Organic brain syndrome is a general term referring to physical disorders that cause impaired brain function. Other names are cerebritis, encephalopathy, and acute confusional state. This condition is usually diagnosed through lumbar puncture (spinal tap) or EEG (the recording of brain waves), and before the diagnosis is made, the doctor will likely rule out certain causes, such as drug use, infection, cancer, or metabolic problems. If the condition is confirmed to be caused by lupus, high dose steroids will be used to combat its effects.
CNS vasculitis is a very rare SLE complication caused by inflammation of the blood vessels of the brain. It is diagnosed by a blood vessel study (brain MRA or CT-angiogram) and requires treatment with high dose steroids.
- Wallace, Daniel J. “Heady Connections: The Nervous System and Behavioral Changes.” The Lupus Book: A Guide for Patients and Their Families. 1st ed. New York: Oxford University Press, 1995. 99-115.
- “How Lupus Affects the Body: Nervous System.” Lupus Foundation of America. 1 July 2009..
Since the beast of fibromyalgia has reared its ugly head in my body recently, I decided to review the basic facts of fibromyalgia (fm). I always feel that knowledge is more powerful than ignorance so in my quest for the information, I found this website which has a great description of the basic information of fm. I got this from the website www.prohealth.com. You can find more information there. Here is their article:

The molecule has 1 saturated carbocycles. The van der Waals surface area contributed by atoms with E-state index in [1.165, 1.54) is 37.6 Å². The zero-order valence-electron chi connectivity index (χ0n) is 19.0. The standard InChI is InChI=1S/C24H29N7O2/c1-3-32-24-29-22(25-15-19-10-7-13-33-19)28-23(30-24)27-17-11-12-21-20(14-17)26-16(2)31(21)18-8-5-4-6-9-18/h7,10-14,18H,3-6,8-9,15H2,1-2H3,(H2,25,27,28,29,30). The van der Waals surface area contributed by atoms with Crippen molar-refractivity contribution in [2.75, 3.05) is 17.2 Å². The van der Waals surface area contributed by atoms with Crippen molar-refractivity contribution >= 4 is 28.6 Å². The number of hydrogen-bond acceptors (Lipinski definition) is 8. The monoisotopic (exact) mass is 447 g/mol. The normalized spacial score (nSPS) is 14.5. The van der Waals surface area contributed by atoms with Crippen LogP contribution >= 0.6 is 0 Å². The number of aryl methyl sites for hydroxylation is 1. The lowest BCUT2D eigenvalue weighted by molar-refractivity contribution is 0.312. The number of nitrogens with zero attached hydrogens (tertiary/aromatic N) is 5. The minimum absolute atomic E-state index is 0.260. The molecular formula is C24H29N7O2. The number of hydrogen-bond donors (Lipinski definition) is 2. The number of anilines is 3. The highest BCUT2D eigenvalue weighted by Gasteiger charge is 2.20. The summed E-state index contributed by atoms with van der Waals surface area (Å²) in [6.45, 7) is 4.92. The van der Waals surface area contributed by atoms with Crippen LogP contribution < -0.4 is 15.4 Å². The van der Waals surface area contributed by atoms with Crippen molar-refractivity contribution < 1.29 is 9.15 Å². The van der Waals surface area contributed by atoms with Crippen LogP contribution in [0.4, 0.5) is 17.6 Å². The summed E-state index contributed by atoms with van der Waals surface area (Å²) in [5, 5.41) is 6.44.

What is Fibromyalgia?
Fibromyalgia (FM) is a chronic pain disorder characterized by widespread pain, fatigue and sleep disturbances. It was originally thought to be a musculoskeletal disorder since most of the pain was felt in the muscles and other soft tissues. However, recent research and the advancement of brain-imaging technology is revealing that fibromyalgia is actually a disorder of the central nervous system, which causes abnormal pain processing and results in pain amplification.